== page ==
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. HONOLULU STAK-BULtETIK, FRIDAY, OCTOBER 261917. '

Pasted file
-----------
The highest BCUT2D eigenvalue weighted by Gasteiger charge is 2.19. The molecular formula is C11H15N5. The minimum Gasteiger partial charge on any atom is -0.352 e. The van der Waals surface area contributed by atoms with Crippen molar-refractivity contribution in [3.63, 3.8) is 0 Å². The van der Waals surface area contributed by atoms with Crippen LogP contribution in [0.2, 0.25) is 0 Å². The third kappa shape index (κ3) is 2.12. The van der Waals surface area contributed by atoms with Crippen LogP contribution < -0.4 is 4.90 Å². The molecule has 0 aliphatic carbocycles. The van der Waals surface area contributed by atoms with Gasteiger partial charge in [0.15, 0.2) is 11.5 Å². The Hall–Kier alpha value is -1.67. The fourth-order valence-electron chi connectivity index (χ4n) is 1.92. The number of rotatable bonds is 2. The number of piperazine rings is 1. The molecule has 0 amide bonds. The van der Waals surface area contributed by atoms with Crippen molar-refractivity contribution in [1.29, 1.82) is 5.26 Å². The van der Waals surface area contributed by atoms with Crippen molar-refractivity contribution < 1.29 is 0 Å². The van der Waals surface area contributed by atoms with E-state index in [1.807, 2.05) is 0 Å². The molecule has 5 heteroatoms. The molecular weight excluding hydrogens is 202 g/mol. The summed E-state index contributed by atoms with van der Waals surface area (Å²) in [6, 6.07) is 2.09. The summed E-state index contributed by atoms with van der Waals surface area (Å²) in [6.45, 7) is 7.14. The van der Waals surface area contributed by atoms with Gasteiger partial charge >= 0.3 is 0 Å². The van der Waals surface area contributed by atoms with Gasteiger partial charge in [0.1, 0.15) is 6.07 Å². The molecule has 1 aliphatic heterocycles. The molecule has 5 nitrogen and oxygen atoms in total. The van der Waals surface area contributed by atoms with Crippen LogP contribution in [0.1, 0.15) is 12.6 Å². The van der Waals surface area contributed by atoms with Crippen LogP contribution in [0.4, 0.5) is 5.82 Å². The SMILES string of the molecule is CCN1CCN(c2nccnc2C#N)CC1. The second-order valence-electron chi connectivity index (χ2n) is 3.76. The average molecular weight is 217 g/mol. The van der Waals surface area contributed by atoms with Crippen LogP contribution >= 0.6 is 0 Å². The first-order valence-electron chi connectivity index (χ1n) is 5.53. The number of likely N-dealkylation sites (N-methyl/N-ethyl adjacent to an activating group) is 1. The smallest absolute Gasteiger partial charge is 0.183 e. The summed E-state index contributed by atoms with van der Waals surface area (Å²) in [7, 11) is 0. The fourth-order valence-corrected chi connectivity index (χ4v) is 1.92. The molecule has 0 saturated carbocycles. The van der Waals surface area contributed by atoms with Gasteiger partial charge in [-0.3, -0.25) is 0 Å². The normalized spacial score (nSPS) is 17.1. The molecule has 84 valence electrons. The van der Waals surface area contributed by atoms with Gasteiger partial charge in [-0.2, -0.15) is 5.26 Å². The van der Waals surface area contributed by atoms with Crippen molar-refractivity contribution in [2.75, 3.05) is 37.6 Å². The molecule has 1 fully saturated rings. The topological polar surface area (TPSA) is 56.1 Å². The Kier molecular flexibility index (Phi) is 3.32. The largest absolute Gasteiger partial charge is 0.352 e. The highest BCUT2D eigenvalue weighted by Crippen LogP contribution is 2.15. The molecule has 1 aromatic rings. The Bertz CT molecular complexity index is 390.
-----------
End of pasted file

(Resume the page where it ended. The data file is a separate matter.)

KB STEP PUTS l;l. LITIGATION I Brief is Filed in Supreme Court on Appeal From Utilities Commission's Order ' Following closely on the heels of the record In the litigation, a brief wa filed in the supreme court yes terday afternoon setting forth the Hide or the Interlsland Steam Navigation Co. In the investigation of the con cern recently conducted by the pub lic utilities commission. As the litigation now stands, it is in three courts federal court, on a mo tion lo-dilve a temporary injunc tion; circuit court, on an Injunction, and supreme court, on appeal from a decision by the commission. As re . garda the motion to dissolve the tem , porary Injunction, the utilities commis ; sion has filed in federal court a mo .tion to remand the matter back to cir : cult court. Further argument on the motion was to be had this morning, but owing to the Illness of Attorney It. W. Breckons, was continued until next Monday morning. The following points are made by the Inter-Island In its brief in the court: "The public utilities commission has no Jurisdiction to fix rates and class! fi cat ton for the Inter-Island Steam Navigation Co.. Ltd., or to direct the amendment of Its tariff. "Congrees . having legislated and placed the Inter-Island Steam Navi Ration Co.'s commerce' under the con trol of the shipping , board,- that con trol fjs exclusive. VSo hearing was had as provided in section 2234, and no notice of such hearing given to the Inter-Island Steam Navigation Co.. and the consti tution of the United States requires such notice and hearing before the commission can enter the order made by it. "The notic actually given, as shown r-y the record, was of a hearing under sect ten ?2S5, under which the only power given is that given by section 1233 to make recommendations and br'np cult ' "The, order of the commission is not sustained by the facts found in its decision. The company is entitled to a fair return upon the reasonable pnicci alue of its property used in tb-i service of the public The commission ordered the Inter Island to return to the schedule of freight and passenger rates in effect Mn ,1916,. and secured a temporary in junction restraining '.. the steamship company from refusing 'to -.obey.-the decision. ... ;: (Continued from page 1) . . . il -111. J 1 . - .1 him. Then he had dropped to his doom at the ropes end. -. His body from the moment he struck seemed as lifeless as tbs - stretched rope from which it dangled. hut Rnnftll riv cnnvtilfi1v kirV an A N THREE COURTS HMO PAIR shrugs that caused the Impression that .he was being strangled. His breath ing could be seen under the, black coat he "wore for some minutes. Ver rer' could not be seen even to twitch . a muscle. . - The two men came out together to ' the scaffold, facing the small crowd below who had gathered to witness the execution.. Then they .were turned with faces toward the prison and the cans and straps were hastily fitted. The bodies were cut down after ' H V.4 V 1 it.j Later they were burled in the potters flelL" ." ' V--; '::- History of Crime . ' Tsunetaro Hayashlbara, a -Japanese ; storekeeoer near Kaneohp: vai dmt , and stabbed to death on the night of August 21, after he and his wife had been bound with strips of a kimono sash and led into a nearby pineapple - field. -J x Gabriel verver and Florenclo Bo- neila, who paid the supreme penalty today, ; and Pedro Poras. Amadoro A beta and Isidoro Alarlo all went into the store late In the evening and de manded that the Japanese give them what money he had, The woman tes- unea mat sne was uireatened with a revolver. The money was turned over to inem. xne man and woman were led into the field. The Japanese V4 4 .1 - . and this was done. He started to run . uuuciib biiui mm. verver men ran up and stabbed him. After the kfllln? the Filipinos fled. leaving ine woman in the field, still - bound. She finally worked her bonds loose and went for help.'at the same lime mrorming we police in Honolulu. I PERSONALITIES I CLAUDE BECK, son of Chris Beck, proprietor of the New York barber shop, who was thought to have been killed In the siege, of Antwerp- In 1915. Is alive and well. according to "advices received by Mr. Beck from his daughter in Australia. L. GRIM SHAW, former cashier for the Mutual Telephone Co, has writ ten to friends here that he is soon to be invalided home and should arrive in Honolulu about, the first of the year. He has been 111 for some time due to 'gassing" by the Germans. ; .v .. ' - -f MEMEER OF THE ASSOCIATED ' PRESS. . . 4 " .. ;' The Associated Press is exclus- ively entiUed to the tise for re- publication of all news despatches credited to it or-not 'otherwise : credited In this paper and also -f - the local news published herein. r. tt 1 1 t f Sugar Famine Will Be Relieved, Says Controller Rolph (AiodU4 Prtit bf U. 5. KU Wixt!ns.l NKVV YORK, N. Y.. Oct. 26 Keliel froih the troublous sugar situation is expected within 1 0 days. Gforge 51. Kolph. who is in charge of the sugar situation for the Hoov--bureau, said today that tte prito o? kuar will be eight aud a half or uiw cents a pound. To consider means o' relieving the orld-wide hhortage of sugar the In ternational Sugar commission, headed by George M. Itolph. conferred at length yesterday afternoon and last evening with a committee from the bugar refiuers of America. Until the beet sugar production of the West ani Northwest rea?!jps its height th sit uation 'must remain serious and it wa5 determined at the outset that plans for .'onomizing and conserving the coun try's supply mutt he takeu at once. The purchase of a hundred thousant tons of Louisiana sugar by the Ameri can Sugar Refining company whicn was reported cn Wednesday removed at once more than a third or the prob able crop of that state which Is below the normal anJ estimated at not to ex ceed 275,000 tons. Cuba's remaining suppjy is variously estimated at from 2.").000 to 7S.000 tons and Louisiana and Cuba cannot be counted upon to go far toward relieving the shortage without the beet sugar output which will be above early expectations. Cuba's next crop will come in toward the end of the beet sugar production. By then It Is expected that the situation-will have been measurably reliev ed but meantime conservation Is to be the watchword. SAN FRANCISCO. Cal.. Oct. "26. Food control authorities and dealers here have put a ban .on sugar for Christmas tree ornaments. The loads of cheap" candies which for genera tions have been going jfnto Christmas tree ornaments are to be frowned on this holiday season because of the vi tal need of sugar by the Allies. Man nfacturers say that every effort will be made to conserve sugar. Wheatless Day Proposed Here By Food Board Commission Will Recommend White Bread Be Dispensed ' With on Wednesdays . - M. . - - HONOLULU will soon have wheatless" days, beginning Wednesday, Nov ember 14, and every Wednesday thereafter, 'local hotels, clubs, res ; taurants, boarding houses, cafes ' arid the public in general will use a 6abititute tor white bread i that la. if. they folbaw out a; Tijfcuest .whlcH is to bejnade by thelterrl torlar food commission V -- Decision to request "wheatless" days-In -Honolulu was reached at a meeting of the food commission this morning. A very good corn meal is now being manufactured on Maui and steps are to be taken by the commission to place it in the local market so that it will be available as food. On the Wednesdays designated . the commission suggests that, in place of white bread, the public eat corn meal bread, Graham ; bread, whole wheat bread or rye bread. REPORT IN SMART CASE. DUE TOMORROW That . Attorney Carl - Carlsmith's re port on a-motion for .an allowance of $10,000 year for four year old Rich ard Smart may be filed tomorrow, was the report In local court circles today. Attorney Carlsmlth returned from the mainland last Wednesday after hav ing taken the testimony of Mrs. Eliza beth Knight, grandmother and guard Ian of Ba'jy Smart, who resides in San Francisco. . After his appointment as master to pass on the motion for the. increased allowance, the present annual alloy, once being $2000, Attorney Carlsmlth filed a report in circuit court but with drew It almost Immediately. It has been learned that this report merely was to the effect that he was unable to find sufficient evidence in the re cord Don which to base any definite recommendations.' He was then given authority to proceed to San Francisco to take the testimony of Mrs. Knight RUMORS OF CRISIS IN IRELANDREACH LONDON LONDON. Enz.. OCtr 2b. "ine uhole nf West Ireland is trembling on the verge " of open, armed rebellion against the British governmentr wlres the correspondent of the London Pally Mail from Dublin. This corres nendent insists that the Irish situa tion is verv much more serious than anyone not on the spot believes and states as his opinion that trouble may be looked for unless those who fanned th smouldering spark until a wide spread conflagration of revolt is about to break out are able to quencn u. No others will be able to. he reports. Arthur Griffith, one of the Sinn Fein leaders, denies indignantly that the Sinn Fein organization is being financed by German gold or that the asritation being carried on by the order is In the interest of Germany. SCHOONER IS SEIZED IN $2950 LIBEL SUIT Marshal J. J. Smiddy today seized the four-masted American schooner S. I. Alleard to be held pending the disposition cf a libel suit filed In fed eral court asainst the vessel by Lee Mason, a seaman, who claims $2930 alleged damages. Mason claims he was injured 'while the vessel was at Bea. For personal Injuries he asks $2000 and, among other, things, his passage to Portland. Ore. , THREE INJURED AS RACING LIBERTY LOAN lT(Q)Ki CAR TEARS THROUGH TREES TOTAL EXCEEDS itir nnn nnn lift IW i . i DRIVING at a fat rate of speed a Jen g Kalakaua avenue at o'clock this morning, an automobile containins three, occupants swerved from the road, crashed through two light pol'. and tore its way tor l.'.n feet through a number of small trees, and then turned over E. Irish man, one of the occupants of the car. is at the Queen s hospital in an un ronf ions ondition. suffering from concussion of the brain and a fractured fr.rrm nnri u Holstein who was driving the c3r. is at his home, suffer- ; in? irom a fractured right shouiaer. rr . l : . ,, TJ hi rls-ht eve. which necessitated three stitches, Ljshman. the most baaiy injured oi tlie trio, is in a serious ondition. He has been unconscious ever since the accident. According to witnesses and the re-. port of Motorcycle Officer J. M. Stui-plehc-en. the car, which was No. L'041, and registered under the name of H. II. Smith, of 1222 Kinau street, was tearing along Kalakaua avenue toward town when the smash occurred, near .John Kna road. The car swerved from the road and tore into the two light lles and the row of trees. The ma chine then turned over, pinning the occipants under the car. Residents along Kalakaua avenue, hearing the AS HE CONFESSES TRIPLE MURDER (Continued from page 1) representative of the Star-Bulletin." As Garcia reached the gruesome portion of his story the meeting with Harriet Kunane, the assault and the final killing he rose from the chair in which he had been seated sketch ing the lay of the country in that dis trict, and, using his lead pencil as an imaginary knife and the prison inter preter as the victim, illustrated by separate thrusts the three blows that drove life from the girl. Later in tho confession when he related how he had slipped upon his rival that night in the Sampaloc district in Manila, he showed how he had brought down the death blow upon the victim with a heavy hammer. Details Correspond Details of the gruesome killing of the girl, as well as the whole story of his actions in the last fc years, are so clearly told that there Is little doubt of their authenticity. Attorney Stainback said this morning of the confession that so far as he had gone it checked in every detail with the known circumstances of the case. Question after question put to tho murderer through the interpreter was answered fully, generally at once but occasionally after he had thought back for a second. This latter was in regard tonames of places or dates some time before or affjpr the killing. On if the 4octloir of thi houseaf and othr sites where the murder was committed he was always ready to answer immediately. According to the story by Garcia, his girl victim begged for him to kill her after he had assaulted her, threat ening to tell the police of his crime 1 she lived. "You have dishonored me now," she is said to have told Garcia. "You had as well kill me." ' It is a pity for you to die," the murderer says he told her. "Do not In sist this way. l:at she would not list en to me." Met Her at Dance Garcia says that he had known the girl for some time and that love notes had passed between them. He met her first one night at a dance be ing held at the school. This was in 1914. He had seen her very often after that, he said, and they came to be on intimate terms. They wouli write notes to each other. When Harriet, or Annie as he speaks of her, would go to school he would wait to meet her sometimes. Then she would pass him a note or he would give one to her. The last note was given while she was riding on horseback to school. It said to meet her on Friday. Garcia said he was delighted at receiving this message. Harriet" went with him into the cane field off from the little branch road at a distance of about 150 feet from the main road, he says. She offered no objection to thi3. She told Garcia she could not marry him until she had finished school, though she was willing to dance with him or kiss him. Garcia then made his advances, he says, and pulling out his knife point ed it toward her. She begged him not to kill her and he told her he would not, but she grabbed the knife, cutting her hand. ".My own hand was cut, too," he said today, 4 and commenced to bleed." He then pointed to a small scar on the inner side of the small finger on his right hand. "We are both hurt now," she told him, "You had as well kill me." It was then, according to his story, that Garcia knocked her down and made the criminal assault. The girl resisted stoutly, he says, and her hat and the examination papers she had from school were strewn about in tlie meantime. The first blow was high up on hei breast, the second on the left side and probably only a slight wound. The third time he cut her throat The blood spurted out on him at the first blow, he says. Harriet wore a. silk waist, a Pana ma hat and a blue skirt. The murderer left the scene at once and went over into the canefield by the church, the realization of his crime! fixing itself upon him. The cane was1 high and he stayed for some time until he heard the 'hanawai" or wa ter men coming into the field. When the water began running past him he left. "I was much frightened," he sajs. "I realized what I had done and thought to myself that it was Just my luck to get into such trouble. Blood on Shirt My shirt was covered with blood. It was about 0:";0 o'clock that night that I returned to the camn where 1 REPRIEVE GARCIA f , ,, ... ! ! crash, iumneil from tiW anrt hnrried lout into the street. I.ishman was un- conscious. The nnlirp were notified and the Kmergency Jiospital ambulance was rushed to the scene. Officer Stupplebeen appeared and accompan ied the trio of injured motorists to headquarters. When it was discovered how badly Lishman and Holstein were injured, they wxpre immediately trans ferred to Queen's hospital. Holstein was later sent to his home. Officer Stupplebeen. in his report of the accident, declares that Holstein was apparently under the influence of liquor when the accident occurred, and that the machine was seen at mid night speeding on Kalakaua avenue toward King street. was staying at I'nion Mill I took off the coat and shirt outside the house and went inside. in my undershirt. The others stirred hut were too sleepy to pay any attention." After this he got Tresh clothes and threw the old ones away. He took a bath and about 11 o'clock other Fili pinos came, rousing up the room for a gambling game. The game lasted until morning. The next day. Saturday, news reach ed the camp of the murder. The re port was spread that a Japanese chauffeur stated he had seen a Fili pino in the vicinity about 1 o'clock, but couldn't say who it was. Garcia relates the conversation he had with this Japanese on the day of the kill ing. At 3: .10 Jose Belineuva was placed under arrest. The police walked him around the camp about 4 o'clock that afternoon. Garcia saw him and heard him protesting to the plantation boss against the arrest. Beriong had in sisted Jose was the guilty one. "I saw them put handcuffs on Jose," says Garcia, "and I was afraid, yet 1 knew nobody but myself and God knew the real murderer. On Sunday the police rounded up about 500 Fili pinos who had not been working Fri day. I was among them. "I protested, telling them that they could not arrest me without a war rant. -1 declared I knew the law as to that. They told me to go in and get on some good clothes. I went in and dressed but when 1 came out they had gone." One of the weird features of the story is Garcia's tale of a dream he had. He thought Jose was about to be hanged and he himself rushed to the rescue snd admitted his own guilt. At another time the story spread that Jose had been hanged but was not killed, h fa body Protesting the wrong. 1 Ntai.nbt. urit& Cafcia wm Jn the nilO? jail fcfteV e killing ofnhe Ho nokaa Japanese that he learned Gov ernor Pinkham had commuted the sentence to life imprisonment. When he reached Oahu prison he saw Jose one day. He had known him before on Hawaii when they lived at the same camp. He asked Jose how he was getting along, but Jose refused to answer him, only telling him to keep quiet. "I did the killing and I am willing to suffer for it," declared Garcia, "but Jose is innocent. He Tiad no part in the crime. He should not spend his life in prison. Came Here in 1912 Garcia tells a remarkable tale of his wanderings. These took him first from his home town in the Philippines to many villages there and later here over the various islands, He reached here on the Mongolia, arriving on January 10, 1912. He went to Union mill for two months, Puako for one month, and ; Wailuku, Maui, staying two weeks. He has been for brief stays In Puunene. Hamakuapoko, Haiku, Papaaloa, where he contracted for a month's job of cutting cane, back to Union mill to work a day and leave. He went to Ko hala in 1914, staying about four months, and back to Union mill again. It was this last time that he became acquainted with .Harriet Kunane, he says. Garcia says the awfulness of his crime and the fact that another man was being sentenced for it weighed heavily on him. One time he shaved his head as a form of repentance and those in the village laughed at him. He told them it was cus.omary for him to shave his head once a year. Once some months before the mur der of the girl she. told him to come to her house at 1 o'clock in the night he tays. He went but she was asleep and he returned to camp. Garcia has never been married, he said today. j He told carefully of the killing of his rival In the Philippines. They were both wooing the same maiden, he says, and Gabriel has threatened to kill him. Garcia or Balahadia took the initiative and struck him down at night in a dark street. He was living theu with his parents tt No. 39 Loreto street. In terior 60. Neith -r the girl nor his par ents ever kLew that he was the mur derer. A year later he crme to Ha waii. US. TO NOT RUSS (AssomUd Press U. 8- Naval Wireltu.) WASHINGTON, D. C, Oct. 26. The executive council of the American Federation of Labor today declined to participate in the international con ference of workmen and Socialists, as has been requested by the Russian Workmen, Soldiers" and Delegates' Council. IONS ON CONFERENCE (Continued from kage l.) was the order issued to the sales agents today. Reports from Ililo announce that more than $2w,0 have ieen coiiected in the Crescent v'lty. More detinue details will be received by the com mittees tomorrow morning when tha island mail is received. The subscription lists close exactly at noon tomorrow, and the committed has issued a bulletin reminding all persond who have pledged theselv.e to subscribe for a bond to call at their banks tomorrow and make the first j ayinent. Boy Scouts will be out in full force tomorrow to round up per sons who have lorgotten to make the first payment on their bonus. Every road overseer on Oahu has subscribed to the loan, and every road laborer in the districts of Ewa and Waialua bought a bond. This was due to "the excellent work done by Supervisor Charles Arnold, who tour ed the island Tuesday. Libby, McNeill & Libby have sub scribed $S7oO. This was received from 21 employes. The Chinese-American bank has received pledges from 261 Subscribers since the opening o the campaign. The Rapid Transit company's employes have subscribed for 110,000 worth of bonds, and the territorial teachers subscribed to the amount of $12,000. The Honolulu Iron works report that their employes have subscribed for $9700 worth. The von Hanini Young employes have pledged them selves to buy $S0OO worth of bonds. The array has probably established a record for the amount of money col lected during the period of the second Liberty Loan. Schofield leads the field with $919,300. with the coast de fenses next with $184,650. The figures by organisations were as follows : 25th Infantry 211,300 Coast Artillery Corps 158.650 First Infantry 147,850 Fourth Field Artillery .... 142,000 32nd Infantry 117,700 Ninth Field Artillery 1 13,35o Second Infantry 105,350 First Field Artillery 103.15U Quartermaster Corps ....... 41,950 Medical Corps 27,100 Signal Corps 20,900 Engineers . 19,000 Ordnance Department 10,400 Total $1,266,500 GRAND JURYMEN TO PROBE THREE CASES City Attorney Arthur M. Brown was to present the following ci ses to the territorial grand jury this afternoon or v6811001 William Kemn. charged vith promring; An tone de Mfllo, Jr.. chariedlwlth passing fors 4rfwritirf& HarofiSpiarrisdi IndXsli iord Oakley, charged with first degree larceny. I TOO LATE TO CLASSIFY 1 ; . f WANTED. Woman for housework and cooking. No washing, no children. Apply 777 So. King street, 6927tf POSITION WANTED. A lady wishes employment in office, afternoons. Shorthand, typewriting. Reasonable compensation. Address N, P. O. Box 81. City. 6927 6t SITUATION WANTED. As chaffeur in private family. Expe rienced. References furnished. Ad dress Box 765 Star-Bulletin office. 6927 3t FOR RENT. FURNISHED ROOMS. Completely furnished two bedroom . cottag: in town. Desirable neighbor hood. Inquire No. 465 Beretania St 6927tf FOR SALE. AUTOMOBILES. Ford Touring Car, demountable rim, good condition. Cash or terms. Ap ply B. J. Guerrero, 27 Campbell Block. Phone 5484. 6927tf IN THE CIRCUIT COURT OF THE First Judicial Circuit, Territory of Hawaii At Chambers In Probate. In the . -iter of the Estate of Don ald Francis Nicholson, Deceased. Notice to Creditors. The undersigned. ALICE NICHOL SON, Executrix of and under the Last Will and Testament of Donald Fr ncis Nicholson, deceased, hereby gives no tice to all persons having claims against the Estate of the said Donald Francis Nicholson, deceased, to pre sent such claims, duly authenticated, and with proper vouchers, If an exist, even though such claims be secured by mortgage of real estate, to the undersigned, at 261 Perry Street, Ho nolulu, Territory of Hawaii, or at the offices of her attorneys, Messrs. Thompson. & Cathcart, 2-14 Campbell Block, Honolulu, within six months from this date, or within six months from the day, they fall due, or such claims will be forever barred. And all persons Indebted to said Estate are hereby notified to make im mediate settlement with the under signed Executrix as aforesaid. Dated at Honolulu, this 26th day of October, A. D. 1917. ALICE NICHOLSON, Executrix under the Last Will and Testatment of Donald Francis Nicho!son. deceased. THOMPSON & CATHCART, 2-14 Campbell Block. Attorneys for said Executrix. 6927 OcL 2i. Not, 2. 8. 1. 23. "131 for Tell us what day to deliver It. A coalition government has been formed in South Australia, the liberal members being Mr. Peake. as premier, Mr. Butler and Mr. Rice, and the. na tionalists Messrs. Styles. lilundefl and Jackson. The portfolios have not yet been allotted. 29.0AM have passed through the Palmer Chiropractic College free clinic ilncn May l, 1909. These all represer1 "baffling, difficult. Incurable or unusual cases" all represent failures und r medical trertment. Why don't YOU see a Chiropractor? . F. C. MIGHTON. D. C. 204-5 Boston Bidg. (Over May's) WW Just Opened THE1 CHERRY 1137 SPREADING 44 Take the Cause of Education. ' i ' . . - ' ' ------ ff " Xot many years ago. Northwestern , tfnivprsity at Kvanston, 111., brought down criti$m jy engaging1 in a paid adve'ftltfngTT' campaign in the newspapers ; ' "'.".. ... i - V- .. -r ;'., , "But the ethics, of this are now recog nized. "The time is coming when every uni versity will advertise as part of its business necessity." Scribner's Magazine. ' Paid Publicity Will Do It. The general circulation of the 'TOOfi" Star-Bulletin for Oct. 22 was These ; 1"'' Fabrics ,;,:vf 6KrS.! A vp A ll Star-Values Beautiful fabrics in a great variety of weaves, colors, and all white materials of fine sheer weaves and depend able quality. Full pieces and remnants are included. All priced for a sweeping clearance, first here first served. Floral Batiste, 29 inch, stripes and floral patterns, 7 yards $1.00. k V . .'Uj-inch Colored Dress Linens, fine quality, light weight, $1.00 per yard. ,'JG-inch Wash Skirting, stripes and sport effects, ox,2 yards for $1.00. -"O Fancy White Dress Goods, Lawns, Voiles, MatH Crepes and embroidered Swiss. Regular price 20c to 35c per yard. 8 yards for $1.00, 7 yards for $1.00, 6 yards for $1.00, 3 yards for $1.00. ;K3-in Brocaded Delphia Silk, in all the leading shades. 2 yards for $1.00. MONDAY DOLLAR DAY SAC Hotel, near Fort St. WRAPPED AS SOON AS BAKED. for the 'tween meal sandwiches x the growing boy Phent .1431 Walter Long, colonial aeeretary, has telegraphed to the governor of Hong long that the operation of the military service bill now before the local legis lature should" be limited to the dura tion of the war and for six months af terwards, t CAc& ... . . Oriental Silks and Silk Crepes just arrived. Nor on display at onr store. ODO SHOTEN Hotel St. near Nuuan Fort St. EDUCATION i:. V VI Goods